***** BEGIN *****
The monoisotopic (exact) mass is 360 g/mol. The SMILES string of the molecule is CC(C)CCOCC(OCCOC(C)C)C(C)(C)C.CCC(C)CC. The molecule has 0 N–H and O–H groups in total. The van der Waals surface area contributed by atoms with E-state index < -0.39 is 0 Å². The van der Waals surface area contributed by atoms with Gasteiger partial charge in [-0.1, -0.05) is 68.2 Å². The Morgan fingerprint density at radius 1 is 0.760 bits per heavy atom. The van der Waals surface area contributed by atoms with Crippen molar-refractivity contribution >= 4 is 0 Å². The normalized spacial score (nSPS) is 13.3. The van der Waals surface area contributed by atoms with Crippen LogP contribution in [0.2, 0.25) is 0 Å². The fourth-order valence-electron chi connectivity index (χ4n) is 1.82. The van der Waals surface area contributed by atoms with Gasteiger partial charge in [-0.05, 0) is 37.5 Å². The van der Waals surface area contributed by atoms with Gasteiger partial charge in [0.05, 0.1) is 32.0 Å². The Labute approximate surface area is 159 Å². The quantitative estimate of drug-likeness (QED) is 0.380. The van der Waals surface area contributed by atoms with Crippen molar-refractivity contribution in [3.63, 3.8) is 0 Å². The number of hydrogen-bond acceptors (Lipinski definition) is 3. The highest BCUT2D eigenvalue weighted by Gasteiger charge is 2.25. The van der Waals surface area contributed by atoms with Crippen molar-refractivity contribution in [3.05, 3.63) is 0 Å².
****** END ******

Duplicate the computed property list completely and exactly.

The monoisotopic (exact) mass is 360 g/mol. The SMILES string of the molecule is CC(C)CCOCC(OCCOC(C)C)C(C)(C)C.CCC(C)CC. The molecule has 0 N–H and O–H groups in total. The van der Waals surface area contributed by atoms with E-state index < -0.39 is 0 Å². The van der Waals surface area contributed by atoms with Gasteiger partial charge in [-0.1, -0.05) is 68.2 Å². The Morgan fingerprint density at radius 1 is 0.760 bits per heavy atom. The van der Waals surface area contributed by atoms with Crippen molar-refractivity contribution >= 4 is 0 Å². The normalized spacial score (nSPS) is 13.3. The van der Waals surface area contributed by atoms with Crippen LogP contribution in [0.2, 0.25) is 0 Å². The fourth-order valence-electron chi connectivity index (χ4n) is 1.82. The van der Waals surface area contributed by atoms with Gasteiger partial charge in [-0.05, 0) is 37.5 Å². The van der Waals surface area contributed by atoms with Gasteiger partial charge in [0.05, 0.1) is 32.0 Å². The Labute approximate surface area is 159 Å². The quantitative estimate of drug-likeness (QED) is 0.380. The van der Waals surface area contributed by atoms with Crippen molar-refractivity contribution in [3.63, 3.8) is 0 Å². The number of hydrogen-bond acceptors (Lipinski definition) is 3. The highest BCUT2D eigenvalue weighted by Gasteiger charge is 2.25. The van der Waals surface area contributed by atoms with Crippen molar-refractivity contribution in [3.05, 3.63) is 0 Å².